Monday, February 6, 2017

Bright Red at Imperial Oil

The bright red Danish tanker Hafnia Crux arrived at Imperial Oil this morning from Antwerp, Belgium. (So Irving Oil is not the only company importing refined products from Europe.) Tankers come in all colours, but this one is certainly about the brightest red available - and there is a reason for it.

The ship was built by Guangzhou International in 2012 for Lauritzen Tankers as Freja Crux. In 2014 when Lautitzen decided to get out of the Medium Range tanker business, they sold this ship (30,241 grt, 52,550 dwt) and nine other similar ones to Hafnia Tankers, another Danish tanker operator. Lauritzen instead chose to concentrate on gas carriers and drybulk.  Rather than repaint the ship entirely, Hafnia just painted over the Lauritzen name and kept the bright red.

The red colour goes back to Lauritzen's specialization in navigating northern waters. They chose the bright red colour for the highest visibility in arctic conditions. Even in clear weather, red proved to be considerably more visible over distance than other colours. (It is also the principal colour of the Danish flag.)
Their first polar class vessel Kista Dan was built in 1952, and adopted the red colour, first with lifeboats, then with the crows nest and mast and finally with the entire hull. It later became the Canadian sealer/researcher Martin Karlsen in 1967.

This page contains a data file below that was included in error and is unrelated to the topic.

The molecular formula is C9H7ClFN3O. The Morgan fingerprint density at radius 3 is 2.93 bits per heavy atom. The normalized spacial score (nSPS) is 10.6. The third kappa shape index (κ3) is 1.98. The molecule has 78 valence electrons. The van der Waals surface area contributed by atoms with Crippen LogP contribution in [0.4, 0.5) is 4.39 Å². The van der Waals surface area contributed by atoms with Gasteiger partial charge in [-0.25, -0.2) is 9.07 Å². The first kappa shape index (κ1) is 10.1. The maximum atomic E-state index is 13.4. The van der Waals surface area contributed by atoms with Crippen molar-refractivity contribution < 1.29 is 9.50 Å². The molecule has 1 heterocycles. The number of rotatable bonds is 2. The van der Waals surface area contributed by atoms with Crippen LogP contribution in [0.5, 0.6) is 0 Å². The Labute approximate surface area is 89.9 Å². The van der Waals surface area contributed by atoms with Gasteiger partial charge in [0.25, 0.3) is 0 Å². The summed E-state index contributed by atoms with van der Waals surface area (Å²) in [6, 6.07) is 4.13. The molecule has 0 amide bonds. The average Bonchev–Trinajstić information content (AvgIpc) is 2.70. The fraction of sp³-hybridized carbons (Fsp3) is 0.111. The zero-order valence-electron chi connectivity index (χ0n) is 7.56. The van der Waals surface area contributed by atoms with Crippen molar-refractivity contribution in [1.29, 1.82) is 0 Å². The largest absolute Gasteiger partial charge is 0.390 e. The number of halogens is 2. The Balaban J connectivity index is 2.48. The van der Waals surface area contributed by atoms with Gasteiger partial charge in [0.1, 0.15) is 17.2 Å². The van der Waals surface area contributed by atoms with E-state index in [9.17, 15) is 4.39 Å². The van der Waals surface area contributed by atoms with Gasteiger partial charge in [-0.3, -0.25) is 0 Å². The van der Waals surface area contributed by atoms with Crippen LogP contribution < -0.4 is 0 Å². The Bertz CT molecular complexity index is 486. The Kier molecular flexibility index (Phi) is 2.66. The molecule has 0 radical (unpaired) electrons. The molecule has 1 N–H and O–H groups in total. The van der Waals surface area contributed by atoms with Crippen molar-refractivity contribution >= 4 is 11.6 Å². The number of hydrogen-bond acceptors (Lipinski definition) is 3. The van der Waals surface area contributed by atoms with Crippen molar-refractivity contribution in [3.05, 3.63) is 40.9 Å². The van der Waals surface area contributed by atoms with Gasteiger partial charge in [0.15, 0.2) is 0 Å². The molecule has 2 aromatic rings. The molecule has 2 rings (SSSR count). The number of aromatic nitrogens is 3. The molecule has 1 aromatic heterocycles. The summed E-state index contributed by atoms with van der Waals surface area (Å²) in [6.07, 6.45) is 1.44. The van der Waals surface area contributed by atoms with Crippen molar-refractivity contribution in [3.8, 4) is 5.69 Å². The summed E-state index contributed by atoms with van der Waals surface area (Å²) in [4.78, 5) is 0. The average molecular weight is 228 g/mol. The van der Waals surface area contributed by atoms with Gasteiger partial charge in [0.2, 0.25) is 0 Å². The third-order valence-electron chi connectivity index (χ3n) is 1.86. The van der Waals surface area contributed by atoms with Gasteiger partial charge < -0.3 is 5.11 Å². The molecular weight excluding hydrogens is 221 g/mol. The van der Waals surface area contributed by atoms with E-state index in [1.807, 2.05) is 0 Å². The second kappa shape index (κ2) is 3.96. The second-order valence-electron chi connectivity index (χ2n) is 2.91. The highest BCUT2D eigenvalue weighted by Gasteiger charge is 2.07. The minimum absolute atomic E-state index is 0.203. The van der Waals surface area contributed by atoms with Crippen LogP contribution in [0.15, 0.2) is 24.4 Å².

Despite heavy snow, Martin Karlsen (ex Kista Dan) is still visible as it returns from the seal hunt in April 1978.

 Lauritzen pioneered winter navigation on the St.Lawrence River (much to the displeasure of Halifax) when the Helga Dan arrived in Quebec City on February 13, 1959. It was the first commercial ship to arrive from Europe in winter. (It received ice breaker assistance and aerial ice surveys, which was the bone of contention. That taxpayer's dollars went to support St.Lawrence ports for winter navigation at the expense of Halifax and Saint John was a political issue for many years thereafter.)

Helga Dan arrives at Pier 9 in 1969 on a general cargo run. The oil rig Sedco H is under construction at Halifax Shipyards in the background. The ship has an ice reinforced bow, and heated crows nest among many other features to permit navigation in ice.

Helga Dan again made history in 1962 when it arrived in Montreal on March 12. In 1964 it arrived there January 4 and in 1965 on January 1.Since then Montreal has been deemed a year round port for suitably equipped ships.

Founded in 1884, the J.Lautitzen companies have been active in many shipping sectors. They were a very large reefer operator for many years and have been in and out of tankers in various ways. With a large exposure to the drybulk sector they were hard hit by the (continuing) 2008 economic slow down, which prompted them to sell the very new tankers such as today's caller Hafnia Crux.


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